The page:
William Jackson (of Exeter)
(1730 - 1803)

Jackson (of Exeter) : Thou fairest proof of beauty's power : illustration

Thou fairest proof of beauty's power
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Elegy VI from Jackson's Elegies, Op. 3, 1762.

In his frontispiece, Jackson specified performance in the following terms: "I would just observe, that the following pieces will lose their effect, when the parts are doubled. The manner of performance that I would recommend, is by three voices singing moderately soft, and accompanied with any bass instrument that may have the effect of an accompaniment only; for nothing hurts a piece so much, as making a part principal, or even equal with others, when it was intended to be subservient. The equality of strength among the voices should also be observed; if one voice of the three be strong, and the others weak, it is necessary to soften it down, that the balance may not be destroyed; for it should always be remembered, that as no principal part was intended, there must be none produced".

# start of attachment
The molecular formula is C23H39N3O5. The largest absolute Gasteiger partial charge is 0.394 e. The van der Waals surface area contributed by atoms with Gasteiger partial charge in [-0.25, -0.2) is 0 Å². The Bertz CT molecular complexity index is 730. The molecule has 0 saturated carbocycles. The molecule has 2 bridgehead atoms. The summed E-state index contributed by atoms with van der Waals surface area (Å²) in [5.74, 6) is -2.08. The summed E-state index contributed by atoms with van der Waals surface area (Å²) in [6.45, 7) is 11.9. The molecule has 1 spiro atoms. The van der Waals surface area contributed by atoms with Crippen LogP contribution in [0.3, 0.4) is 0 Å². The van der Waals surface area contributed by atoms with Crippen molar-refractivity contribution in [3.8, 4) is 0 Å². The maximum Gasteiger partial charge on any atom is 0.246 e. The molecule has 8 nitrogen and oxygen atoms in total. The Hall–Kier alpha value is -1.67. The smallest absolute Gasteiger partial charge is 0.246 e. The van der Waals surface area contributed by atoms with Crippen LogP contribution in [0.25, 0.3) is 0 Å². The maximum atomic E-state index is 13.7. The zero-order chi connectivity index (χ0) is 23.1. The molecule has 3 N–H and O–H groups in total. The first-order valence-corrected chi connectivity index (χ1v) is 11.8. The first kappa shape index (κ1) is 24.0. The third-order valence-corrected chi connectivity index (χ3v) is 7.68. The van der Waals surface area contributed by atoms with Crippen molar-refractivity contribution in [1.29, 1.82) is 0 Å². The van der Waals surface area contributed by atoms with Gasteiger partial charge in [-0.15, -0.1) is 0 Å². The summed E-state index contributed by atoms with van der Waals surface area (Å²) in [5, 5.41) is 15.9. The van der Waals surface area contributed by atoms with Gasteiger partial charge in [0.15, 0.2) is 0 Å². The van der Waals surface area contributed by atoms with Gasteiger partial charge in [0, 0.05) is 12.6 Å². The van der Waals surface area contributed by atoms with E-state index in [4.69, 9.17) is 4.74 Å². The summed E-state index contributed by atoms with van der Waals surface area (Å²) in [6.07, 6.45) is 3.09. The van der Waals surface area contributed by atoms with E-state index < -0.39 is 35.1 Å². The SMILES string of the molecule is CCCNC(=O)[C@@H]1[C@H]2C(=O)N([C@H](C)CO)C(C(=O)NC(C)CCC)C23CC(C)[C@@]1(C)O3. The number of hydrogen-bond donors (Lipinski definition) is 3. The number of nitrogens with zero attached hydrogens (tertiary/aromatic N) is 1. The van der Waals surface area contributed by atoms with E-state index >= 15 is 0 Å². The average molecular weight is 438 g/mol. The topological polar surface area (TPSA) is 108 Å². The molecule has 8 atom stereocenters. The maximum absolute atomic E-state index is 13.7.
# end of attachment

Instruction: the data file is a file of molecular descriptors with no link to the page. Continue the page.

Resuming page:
Lyrics: Matthew Prior

Thou fairest proof of beauty's pow'r,
Dear idol of my panting heart,
Nature points this my fatal hour!
And I have lived, and we must part.

Whilst now I take my last adieu,
Heave thou no sigh nor shed a tear,
Lest yet my half-closed eye may view
On earth an object worth its care.

From jealousy's tormenting strife
For ever be thy bosom freed;
That nothing may disturb thy life,
Content I hasten to the dead.

Yet when some better fated youth
Shall thee to am'rous parley move,
Reflect one moment on his truth,
When dying thus persists to love.